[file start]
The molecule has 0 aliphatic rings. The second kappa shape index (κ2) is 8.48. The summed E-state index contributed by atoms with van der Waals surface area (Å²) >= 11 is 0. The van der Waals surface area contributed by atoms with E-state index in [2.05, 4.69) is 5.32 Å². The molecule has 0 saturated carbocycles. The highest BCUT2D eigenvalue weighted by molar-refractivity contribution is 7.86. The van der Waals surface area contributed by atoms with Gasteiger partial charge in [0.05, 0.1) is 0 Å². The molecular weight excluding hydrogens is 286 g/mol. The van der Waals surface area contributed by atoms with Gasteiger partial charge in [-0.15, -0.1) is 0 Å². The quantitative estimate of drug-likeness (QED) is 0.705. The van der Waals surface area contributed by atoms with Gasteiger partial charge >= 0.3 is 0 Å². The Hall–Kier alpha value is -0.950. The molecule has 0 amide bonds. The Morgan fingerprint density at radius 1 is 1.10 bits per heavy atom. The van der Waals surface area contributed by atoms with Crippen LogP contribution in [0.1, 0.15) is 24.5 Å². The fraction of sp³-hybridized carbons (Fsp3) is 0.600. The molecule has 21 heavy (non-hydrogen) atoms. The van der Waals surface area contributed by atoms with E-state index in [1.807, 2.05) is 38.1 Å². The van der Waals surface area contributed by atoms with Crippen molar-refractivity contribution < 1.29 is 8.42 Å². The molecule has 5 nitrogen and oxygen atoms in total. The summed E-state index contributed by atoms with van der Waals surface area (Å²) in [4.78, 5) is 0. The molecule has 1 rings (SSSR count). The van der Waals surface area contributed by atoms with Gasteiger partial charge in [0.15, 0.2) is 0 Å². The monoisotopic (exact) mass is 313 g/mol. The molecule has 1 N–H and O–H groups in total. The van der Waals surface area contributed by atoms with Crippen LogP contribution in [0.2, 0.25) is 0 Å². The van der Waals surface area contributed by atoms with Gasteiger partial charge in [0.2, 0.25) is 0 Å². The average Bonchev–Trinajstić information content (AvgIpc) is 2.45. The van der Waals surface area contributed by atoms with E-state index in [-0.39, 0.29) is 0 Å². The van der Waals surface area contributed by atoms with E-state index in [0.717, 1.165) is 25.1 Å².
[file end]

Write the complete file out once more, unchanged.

The molecule has 0 aliphatic rings. The second kappa shape index (κ2) is 8.48. The summed E-state index contributed by atoms with van der Waals surface area (Å²) >= 11 is 0. The van der Waals surface area contributed by atoms with E-state index in [2.05, 4.69) is 5.32 Å². The molecule has 0 saturated carbocycles. The highest BCUT2D eigenvalue weighted by molar-refractivity contribution is 7.86. The van der Waals surface area contributed by atoms with Gasteiger partial charge in [0.05, 0.1) is 0 Å². The molecular weight excluding hydrogens is 286 g/mol. The van der Waals surface area contributed by atoms with Gasteiger partial charge in [-0.15, -0.1) is 0 Å². The quantitative estimate of drug-likeness (QED) is 0.705. The van der Waals surface area contributed by atoms with Gasteiger partial charge >= 0.3 is 0 Å². The Hall–Kier alpha value is -0.950. The molecule has 0 amide bonds. The Morgan fingerprint density at radius 1 is 1.10 bits per heavy atom. The van der Waals surface area contributed by atoms with Crippen LogP contribution in [0.1, 0.15) is 24.5 Å². The fraction of sp³-hybridized carbons (Fsp3) is 0.600. The molecule has 21 heavy (non-hydrogen) atoms. The van der Waals surface area contributed by atoms with E-state index in [1.807, 2.05) is 38.1 Å². The van der Waals surface area contributed by atoms with Crippen molar-refractivity contribution < 1.29 is 8.42 Å². The molecule has 5 nitrogen and oxygen atoms in total. The summed E-state index contributed by atoms with van der Waals surface area (Å²) in [4.78, 5) is 0. The molecule has 1 rings (SSSR count). The van der Waals surface area contributed by atoms with Gasteiger partial charge in [0.15, 0.2) is 0 Å². The monoisotopic (exact) mass is 313 g/mol. The molecule has 1 N–H and O–H groups in total. The van der Waals surface area contributed by atoms with Crippen LogP contribution in [0.2, 0.25) is 0 Å². The van der Waals surface area contributed by atoms with Gasteiger partial charge in [0.2, 0.25) is 0 Å². The average Bonchev–Trinajstić information content (AvgIpc) is 2.45. The van der Waals surface area contributed by atoms with E-state index in [-0.39, 0.29) is 0 Å². The van der Waals surface area contributed by atoms with E-state index in [0.717, 1.165) is 25.1 Å².